Delicious Living Blog

Farm to bar, for a splash of health at happy hour

With ingredient rundowns that read more like a farmers-market shopping list, today’s drink menus are increasingly being spiked with fresh fruits, veggies, and herbs.

With ingredient rundowns that read more like a farmers market shopping list, today’s drink menus are increasingly being spiked with your daily servings of fruits and veggies. Akin to the farm- and field-to trends reaching more and more tables and grocery shelves, the clock struck happy hour, and locality and seasonality bellied up to the bar.

Move over cocktails from concentrate, I’ll take mine with real orange, alongside lime, egg white, house made bitters and red beet purée to detoxify my liver of the accompanying bourbon, as served at Riffs Urban Fare on Boulder, Colorado's illustrious Pearl Street Mall. Don’t let the egg white freak you out, no matter how much it populates your mind with images of Rocky—it actually lends a nice froth to the body of this beverage.

Inventively blended

Riffs’ manager and barkeep, Greg Kostuk concocted the restaurant’s entire farm-to-bar menu with his former home, New York City—a hot spot for such sippers—as muse. Apothéke is one of those Big Apple watering holes that’s on trend, so much so that it doesn’t even refer to itself as a bar, but a "stage," "chemistry lab," and "theater," where "A unique-shaped Austrian crystal glass is carefully selected for each cocktail," into which is poured "a beautiful, jewel-colored liquid."

Labeled prescriptions, all libations are prepared with local and organic produce sourced from as near as its own rooftop herb garden to organic produce venders and greenmarkets in proximity. Apothéke adheres to a strict "farm-to-bar" ideology, taking pride in showcasing fresh, top-quality ingredients in a way that supports local farmers and sustainability, according to its website. In doing so, the mixologists are able to serve up exotic elixirs from the likes of its Harvest of Mexico, made with roasted corn, herba sainte, Mezcal, agave, lime, habanero infused bitters; to the Cherry Licorice—tart cherries, single malt scotch, absinthe essence, house-made cherry bitters, cherry licorice garnish.

Bars in Baltimore are offering up an array superfood cocktails, and The Baltimore Sun asked dietitians—including Anna-Lisa Finger, the nutritionist at the Johns Hopkins Weight Management Center—to break down the benefits of a few local beverages.

Clear 'cross country, Michael’s Santa Monica offers a farm-to-glass mixology program featuring fresh seasonal herbs and fruits grown, you guessed it, on the rooftop garden, in addition to fresh produce from the Santa Monica Farmers Market. Cocktails by acclaimed mixologist, Jason Robey include one with Star of Africa Infused Tito’s Vodka, Meyer lemon, kumquat-thyme simple, and smoked strawberry-chili flake-lemon soda, as well as the $20 O.M.G., made from Clase Azul Reposado Tequila, applewood-smoked salt, agave/lime/Meyer lemon ice cube, smoked glass and 150-year Grand Marnier.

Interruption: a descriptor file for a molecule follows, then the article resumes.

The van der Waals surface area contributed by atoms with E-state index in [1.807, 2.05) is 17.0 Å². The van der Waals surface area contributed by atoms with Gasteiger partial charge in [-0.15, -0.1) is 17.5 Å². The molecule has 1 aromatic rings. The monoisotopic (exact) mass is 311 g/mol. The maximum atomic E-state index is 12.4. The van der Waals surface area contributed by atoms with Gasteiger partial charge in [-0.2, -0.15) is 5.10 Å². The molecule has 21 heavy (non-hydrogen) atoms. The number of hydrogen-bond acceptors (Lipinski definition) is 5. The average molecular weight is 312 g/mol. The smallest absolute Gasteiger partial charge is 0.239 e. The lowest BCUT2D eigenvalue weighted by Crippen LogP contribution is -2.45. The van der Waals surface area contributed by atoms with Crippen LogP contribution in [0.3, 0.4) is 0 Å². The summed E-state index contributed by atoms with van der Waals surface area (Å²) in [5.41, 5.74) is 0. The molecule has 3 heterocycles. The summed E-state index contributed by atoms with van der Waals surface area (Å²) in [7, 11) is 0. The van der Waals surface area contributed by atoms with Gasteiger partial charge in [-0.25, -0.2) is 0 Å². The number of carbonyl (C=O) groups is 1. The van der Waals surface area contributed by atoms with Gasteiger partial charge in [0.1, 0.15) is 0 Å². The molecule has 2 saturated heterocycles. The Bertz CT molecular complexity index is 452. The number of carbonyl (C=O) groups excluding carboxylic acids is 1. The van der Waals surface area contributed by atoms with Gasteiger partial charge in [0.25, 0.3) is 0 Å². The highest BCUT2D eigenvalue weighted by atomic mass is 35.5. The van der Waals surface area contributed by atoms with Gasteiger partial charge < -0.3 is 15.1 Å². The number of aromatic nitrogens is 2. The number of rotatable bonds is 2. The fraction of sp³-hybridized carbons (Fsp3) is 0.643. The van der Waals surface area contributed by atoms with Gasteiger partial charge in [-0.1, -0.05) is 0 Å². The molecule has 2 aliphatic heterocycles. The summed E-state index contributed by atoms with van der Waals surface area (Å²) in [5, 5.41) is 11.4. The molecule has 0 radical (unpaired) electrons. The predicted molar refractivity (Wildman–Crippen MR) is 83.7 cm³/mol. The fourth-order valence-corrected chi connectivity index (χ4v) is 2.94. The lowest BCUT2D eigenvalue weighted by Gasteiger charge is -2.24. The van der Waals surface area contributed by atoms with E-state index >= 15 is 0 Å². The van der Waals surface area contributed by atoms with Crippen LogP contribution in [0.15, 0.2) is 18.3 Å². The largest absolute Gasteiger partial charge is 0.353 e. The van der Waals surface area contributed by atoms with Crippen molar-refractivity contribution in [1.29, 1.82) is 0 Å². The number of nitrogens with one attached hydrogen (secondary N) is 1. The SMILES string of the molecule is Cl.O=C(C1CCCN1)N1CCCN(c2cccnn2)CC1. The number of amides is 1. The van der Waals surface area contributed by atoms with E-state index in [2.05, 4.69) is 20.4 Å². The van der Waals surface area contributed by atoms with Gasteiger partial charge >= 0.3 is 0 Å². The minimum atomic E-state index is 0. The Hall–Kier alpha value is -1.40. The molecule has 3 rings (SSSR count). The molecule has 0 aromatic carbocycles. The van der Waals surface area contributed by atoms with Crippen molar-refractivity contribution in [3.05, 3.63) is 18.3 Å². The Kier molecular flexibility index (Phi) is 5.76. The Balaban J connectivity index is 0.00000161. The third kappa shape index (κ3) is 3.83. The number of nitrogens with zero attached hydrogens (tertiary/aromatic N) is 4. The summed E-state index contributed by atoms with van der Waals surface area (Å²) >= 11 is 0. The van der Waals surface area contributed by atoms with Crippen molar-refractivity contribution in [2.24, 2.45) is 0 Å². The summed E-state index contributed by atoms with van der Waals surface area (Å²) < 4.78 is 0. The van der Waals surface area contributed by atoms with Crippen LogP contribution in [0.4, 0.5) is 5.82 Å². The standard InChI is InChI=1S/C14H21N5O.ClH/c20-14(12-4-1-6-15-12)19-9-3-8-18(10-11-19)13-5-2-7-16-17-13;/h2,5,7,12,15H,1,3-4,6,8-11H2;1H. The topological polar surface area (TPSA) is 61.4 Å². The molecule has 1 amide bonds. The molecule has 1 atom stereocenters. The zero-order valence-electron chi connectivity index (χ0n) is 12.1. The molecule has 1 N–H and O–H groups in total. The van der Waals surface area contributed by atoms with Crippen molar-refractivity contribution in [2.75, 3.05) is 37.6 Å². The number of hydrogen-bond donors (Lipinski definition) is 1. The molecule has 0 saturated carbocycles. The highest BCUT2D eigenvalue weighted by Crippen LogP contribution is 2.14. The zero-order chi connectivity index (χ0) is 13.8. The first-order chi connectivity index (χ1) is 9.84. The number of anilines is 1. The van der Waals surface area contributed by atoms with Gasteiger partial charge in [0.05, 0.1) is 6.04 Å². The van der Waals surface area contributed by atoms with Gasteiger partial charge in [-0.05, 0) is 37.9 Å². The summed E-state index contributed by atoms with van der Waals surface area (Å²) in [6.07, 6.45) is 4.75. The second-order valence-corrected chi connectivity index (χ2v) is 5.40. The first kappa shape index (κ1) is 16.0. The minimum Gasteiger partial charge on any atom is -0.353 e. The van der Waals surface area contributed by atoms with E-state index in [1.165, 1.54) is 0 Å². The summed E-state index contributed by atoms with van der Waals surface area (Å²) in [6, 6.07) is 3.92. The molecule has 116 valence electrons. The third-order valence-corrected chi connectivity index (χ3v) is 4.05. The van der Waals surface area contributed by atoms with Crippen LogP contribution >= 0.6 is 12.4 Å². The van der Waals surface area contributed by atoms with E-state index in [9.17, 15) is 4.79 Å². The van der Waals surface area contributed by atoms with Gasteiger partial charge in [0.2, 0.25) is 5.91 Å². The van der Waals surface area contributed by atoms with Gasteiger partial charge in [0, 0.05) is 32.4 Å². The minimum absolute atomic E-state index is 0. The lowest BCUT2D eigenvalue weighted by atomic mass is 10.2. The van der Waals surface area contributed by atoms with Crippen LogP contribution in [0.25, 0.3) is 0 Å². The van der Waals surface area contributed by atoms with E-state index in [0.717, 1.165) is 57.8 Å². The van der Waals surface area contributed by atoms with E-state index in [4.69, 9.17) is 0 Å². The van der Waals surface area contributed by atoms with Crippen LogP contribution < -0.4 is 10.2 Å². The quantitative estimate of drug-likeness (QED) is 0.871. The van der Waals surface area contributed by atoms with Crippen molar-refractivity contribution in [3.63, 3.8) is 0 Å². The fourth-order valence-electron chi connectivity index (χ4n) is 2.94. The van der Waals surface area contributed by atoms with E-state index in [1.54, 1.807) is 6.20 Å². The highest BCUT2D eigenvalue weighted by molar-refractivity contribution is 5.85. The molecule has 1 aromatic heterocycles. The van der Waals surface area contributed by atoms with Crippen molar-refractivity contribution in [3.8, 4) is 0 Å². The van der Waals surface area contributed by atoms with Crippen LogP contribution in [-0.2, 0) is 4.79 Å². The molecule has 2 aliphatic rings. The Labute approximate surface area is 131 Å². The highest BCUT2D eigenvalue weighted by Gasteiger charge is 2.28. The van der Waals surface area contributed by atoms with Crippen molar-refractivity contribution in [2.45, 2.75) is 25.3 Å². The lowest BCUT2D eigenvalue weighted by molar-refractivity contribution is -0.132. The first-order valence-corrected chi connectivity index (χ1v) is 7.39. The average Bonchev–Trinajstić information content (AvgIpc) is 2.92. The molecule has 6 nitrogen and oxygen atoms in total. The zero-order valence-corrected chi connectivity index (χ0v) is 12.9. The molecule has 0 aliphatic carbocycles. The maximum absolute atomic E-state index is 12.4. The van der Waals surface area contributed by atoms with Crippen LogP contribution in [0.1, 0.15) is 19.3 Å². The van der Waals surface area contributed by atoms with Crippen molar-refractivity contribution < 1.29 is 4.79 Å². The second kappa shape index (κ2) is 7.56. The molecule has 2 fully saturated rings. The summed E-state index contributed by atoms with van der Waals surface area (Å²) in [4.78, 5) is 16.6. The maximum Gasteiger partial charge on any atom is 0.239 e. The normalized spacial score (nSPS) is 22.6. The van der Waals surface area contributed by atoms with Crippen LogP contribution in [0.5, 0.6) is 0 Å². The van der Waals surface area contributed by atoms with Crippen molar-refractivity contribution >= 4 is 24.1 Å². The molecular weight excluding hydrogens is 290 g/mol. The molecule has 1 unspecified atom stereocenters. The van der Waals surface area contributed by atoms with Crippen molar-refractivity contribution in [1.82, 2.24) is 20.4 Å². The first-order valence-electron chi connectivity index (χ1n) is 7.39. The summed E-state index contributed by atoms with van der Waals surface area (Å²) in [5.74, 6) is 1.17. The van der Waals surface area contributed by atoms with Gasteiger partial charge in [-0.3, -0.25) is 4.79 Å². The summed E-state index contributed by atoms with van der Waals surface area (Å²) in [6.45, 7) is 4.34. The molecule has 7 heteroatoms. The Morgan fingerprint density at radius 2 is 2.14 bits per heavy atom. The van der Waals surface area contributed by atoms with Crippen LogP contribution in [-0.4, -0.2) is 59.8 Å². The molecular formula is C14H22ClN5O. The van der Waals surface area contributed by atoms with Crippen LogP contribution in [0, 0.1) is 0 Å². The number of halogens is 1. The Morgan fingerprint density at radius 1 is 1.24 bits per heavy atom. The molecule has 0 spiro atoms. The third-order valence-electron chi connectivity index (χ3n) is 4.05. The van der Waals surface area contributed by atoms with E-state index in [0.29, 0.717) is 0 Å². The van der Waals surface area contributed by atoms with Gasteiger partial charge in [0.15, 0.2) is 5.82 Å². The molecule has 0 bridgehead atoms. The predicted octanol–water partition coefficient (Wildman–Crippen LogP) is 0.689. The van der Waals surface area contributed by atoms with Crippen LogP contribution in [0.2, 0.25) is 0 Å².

A growing trend

Back on Pearl Street, farm-to-bar pioneer, Eric Skokan holds the reputation of restaurateur and chef at Black Cat Farm Table Bistro and newer next-door sister spot, Bramble and Hare. With two farm-to-table style eateries under his belt, drinks with a fresh facelift were a natural next frontier.

"It started with these wonderful fennel flowers I grew for garnishing a tuna dish," explains Skokan. "While tasting them out in the field, it occurred to me that they would make a stunning fennel liqueur. Our fennel flower liqueur is a tradition now and the rest of the program has been a search for similar discoveries."

Further liquid inspiration occasionally comes from the field in this way, where Skokan tries to highlight a particular flavor of plant and transport that directly into the bar. When he’s not out on his organic 120-acre Black Cat Farm, dreaming up the next great gulp, the chef is recreating classic cocktails with handmade liqueurs to lend a distinct authenticity.

"For whatever reason, most spirits are made with chemical flavorings and colorings," reports Skokan, who’s unwilling to sell drinks made that way. "Just because it is a cocktail doesn't excuse it from using unhealthy chemicals and additives. So, part of the farm-to-bar movement is to leave that behind and opt instead for spirits flavored by real plants that we nourished from our farm."

Clearly, Skokan's not alone in this sentiment, as there are full Pinterest pages and even books being devoted to the topic. As if you needed another reason to tip a bountiful glass, more than 100 long-term studies indicate that moderate alcohol intake—one drink per day for women, two for men—can actually do some good in the form of reducing heart attack and stroke risk by 25 percent to 40 percent. So go ahead, have your drink(s) and check off a portion of fruit and veggie intake, too.

Where are they mixing up farm-to-bar beverages in your hometown, and what’s your favorite one to knock back?

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